Ecuador Wins Bondholders Approval for Debt Restructuring from freemexy's blog

Ecuador Wins Bondholders Approval for Debt Restructuring

Ecuador won the support of the majority of bondholders required to restructure $17.4 billion in international debt, reducing the South American nations obligations.To get more news about WikiFX, you can visit wikifx news official website.
  President Lenin Morenos government will exchange 10 existing notes maturing between 2022 and 2030 for three new bonds due in 2030, 2035 and 2040. Under the new terms, interest payments will resume at the beginning of next year, while the earliest principal comes due in January 2026.
  “With this, we free up resources for social protection and economic recovery,” Moreno wrote in a tweet.
  The debt accord gives Ecuador breathing room, well beyond when Morenos term ends next May. Still, political opponents have criticized the president and his finance team for not taking a more aggressive approach in the restructuring talks. At the same time, they won praise from key creditors who said Ecuador officials were more reasonable than their counterparts in Argentina, where negotiations have dragged on for months.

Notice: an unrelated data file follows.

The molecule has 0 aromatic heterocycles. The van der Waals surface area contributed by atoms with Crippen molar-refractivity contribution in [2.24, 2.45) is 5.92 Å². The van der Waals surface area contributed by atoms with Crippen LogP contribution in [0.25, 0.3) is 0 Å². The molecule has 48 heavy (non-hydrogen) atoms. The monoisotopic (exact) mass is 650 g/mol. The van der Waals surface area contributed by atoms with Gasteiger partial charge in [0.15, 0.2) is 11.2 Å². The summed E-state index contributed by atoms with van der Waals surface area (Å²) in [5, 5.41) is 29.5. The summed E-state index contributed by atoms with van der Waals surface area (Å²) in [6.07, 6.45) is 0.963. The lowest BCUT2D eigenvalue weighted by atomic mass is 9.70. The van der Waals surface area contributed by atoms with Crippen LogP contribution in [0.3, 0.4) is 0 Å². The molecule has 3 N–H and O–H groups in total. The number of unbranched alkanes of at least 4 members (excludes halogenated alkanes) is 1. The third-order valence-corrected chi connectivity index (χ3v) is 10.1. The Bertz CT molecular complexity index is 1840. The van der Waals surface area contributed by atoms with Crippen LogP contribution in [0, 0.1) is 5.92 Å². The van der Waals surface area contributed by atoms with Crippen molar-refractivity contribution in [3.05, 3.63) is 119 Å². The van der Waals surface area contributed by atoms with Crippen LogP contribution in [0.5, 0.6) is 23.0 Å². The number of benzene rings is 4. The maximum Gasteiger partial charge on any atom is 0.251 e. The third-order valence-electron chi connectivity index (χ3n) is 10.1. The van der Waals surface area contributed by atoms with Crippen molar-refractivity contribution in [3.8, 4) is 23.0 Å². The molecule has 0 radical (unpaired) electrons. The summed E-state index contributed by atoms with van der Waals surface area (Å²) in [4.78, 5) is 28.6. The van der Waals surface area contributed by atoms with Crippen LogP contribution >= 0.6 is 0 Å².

The Moreno government faced a late challenge when two creditors -- Greenwich, Connecticut-based hedge fund Contrarian Capital Management LLC and Boston-based GMO -- asked U.S. District Judge Valerie Caproni in Manhattan to block the restructuring, calling the nations tactics “coercive in the extreme.” She denied that request on Friday.
  Ecuador‘s Finance Ministry said it will extend the deadline for creditors to participate in the debt offer until Aug. 7 to allow for holders who didn’t vote yet. The target date for the bond exchange is Aug. 12. The bond debt Ecuador is restructuring is close to a third of foreign debt. Its also aiming to reprofile bilateral debt with China, as well as to obtain new Chinese loans for $2.4 billion, and reach a successor deal with the International Monetary Fund, which supported the bond exchange, to the $4.2 billion agreement that collapsed amid the COVID-19 crisis.
  Ecuador embarked on a debt-sale spree in 2014 to offset a decline in the price of oil, its main export. Mounting financial trouble led the country to sign the pact with the IMF in early 2019. Its debt woes were exacerbated by the pandemic. Ecuador is suffering one of the worlds highest death rates from the virus.

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By freemexy
Added Aug 8 '20


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